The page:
This card didn’t quite make my charm list. The reason it rates so highly here is that sympathy is just a much strong dice type for effects that help you win on board-state. Most of charm’s best cards are working with mill or direct damage, but when playing sympathy, there were a lot more options to play through your battlefield. Seeds of Aggression was finally a counter Blood Chains that was able to do some work. It was one of the few cards that actually let you use your exhausted units productively. You could both kill off your exhausted unit, free up a space on your battlefield and take out an opponent’s heavy hitter. It was versatile and let you take down big blockers without receiving much damage on your end.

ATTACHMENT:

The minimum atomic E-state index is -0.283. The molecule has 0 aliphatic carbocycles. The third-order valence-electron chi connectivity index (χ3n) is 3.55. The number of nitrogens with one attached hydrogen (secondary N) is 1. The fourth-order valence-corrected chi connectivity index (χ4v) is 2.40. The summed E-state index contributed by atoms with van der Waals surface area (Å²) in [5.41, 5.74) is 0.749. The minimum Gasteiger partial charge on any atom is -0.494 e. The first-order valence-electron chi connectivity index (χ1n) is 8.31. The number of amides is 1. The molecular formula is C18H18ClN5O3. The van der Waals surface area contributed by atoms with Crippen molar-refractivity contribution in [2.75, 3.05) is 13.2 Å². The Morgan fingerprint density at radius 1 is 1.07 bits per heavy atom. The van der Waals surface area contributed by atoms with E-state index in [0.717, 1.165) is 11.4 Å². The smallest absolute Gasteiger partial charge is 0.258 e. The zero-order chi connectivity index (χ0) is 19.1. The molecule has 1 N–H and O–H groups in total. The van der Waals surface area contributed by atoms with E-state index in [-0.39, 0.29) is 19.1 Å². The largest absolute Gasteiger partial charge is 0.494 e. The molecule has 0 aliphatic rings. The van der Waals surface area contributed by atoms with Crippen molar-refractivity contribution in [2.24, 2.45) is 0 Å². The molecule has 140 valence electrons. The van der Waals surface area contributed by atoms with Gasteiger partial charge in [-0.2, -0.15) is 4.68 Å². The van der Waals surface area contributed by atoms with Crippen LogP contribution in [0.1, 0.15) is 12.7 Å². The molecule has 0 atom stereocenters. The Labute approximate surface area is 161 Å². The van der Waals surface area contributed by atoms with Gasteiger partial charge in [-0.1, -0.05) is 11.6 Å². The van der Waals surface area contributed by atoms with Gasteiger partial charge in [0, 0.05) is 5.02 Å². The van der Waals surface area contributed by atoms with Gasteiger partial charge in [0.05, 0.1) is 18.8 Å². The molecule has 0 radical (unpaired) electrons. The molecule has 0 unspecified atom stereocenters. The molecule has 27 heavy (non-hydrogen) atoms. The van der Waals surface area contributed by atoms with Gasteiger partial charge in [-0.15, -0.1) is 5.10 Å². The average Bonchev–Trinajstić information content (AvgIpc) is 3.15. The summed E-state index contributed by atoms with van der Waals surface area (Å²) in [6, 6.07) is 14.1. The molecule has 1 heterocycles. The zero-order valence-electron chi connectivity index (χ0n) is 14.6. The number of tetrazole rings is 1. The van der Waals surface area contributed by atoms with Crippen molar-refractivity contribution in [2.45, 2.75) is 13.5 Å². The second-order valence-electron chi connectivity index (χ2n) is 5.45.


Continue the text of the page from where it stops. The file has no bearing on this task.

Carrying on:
Changing Winds always had a really awkward, expensive up front cost. However, if you were able to get out of the first round unscathed, then the benefits were enormous. Playing within sympathy allowed you to trigger all of the effects based on card draw (Squall Stallion, River Skald). It gave you more fodder for Coal Roarkwin slashing or more Illusionary Cycles for Victoria Glassfire. However, its best synergy was probably with Butterfly Monks and Shadow Spirits as it gave you an accelerator to find one of those books. You got to peek at potentially 3 different cards to find one of those books, meaning that picking up a second book in the first round was really not an uncommon scenario. You also got to get a free die rotation, which works perfectly for those two books that need power symbols. Until Resonance dropped it was additionally the strongest card for focus effects, particularly focus 2 effects like Summon Indiglo Creeper and Summon Ghostly Mount.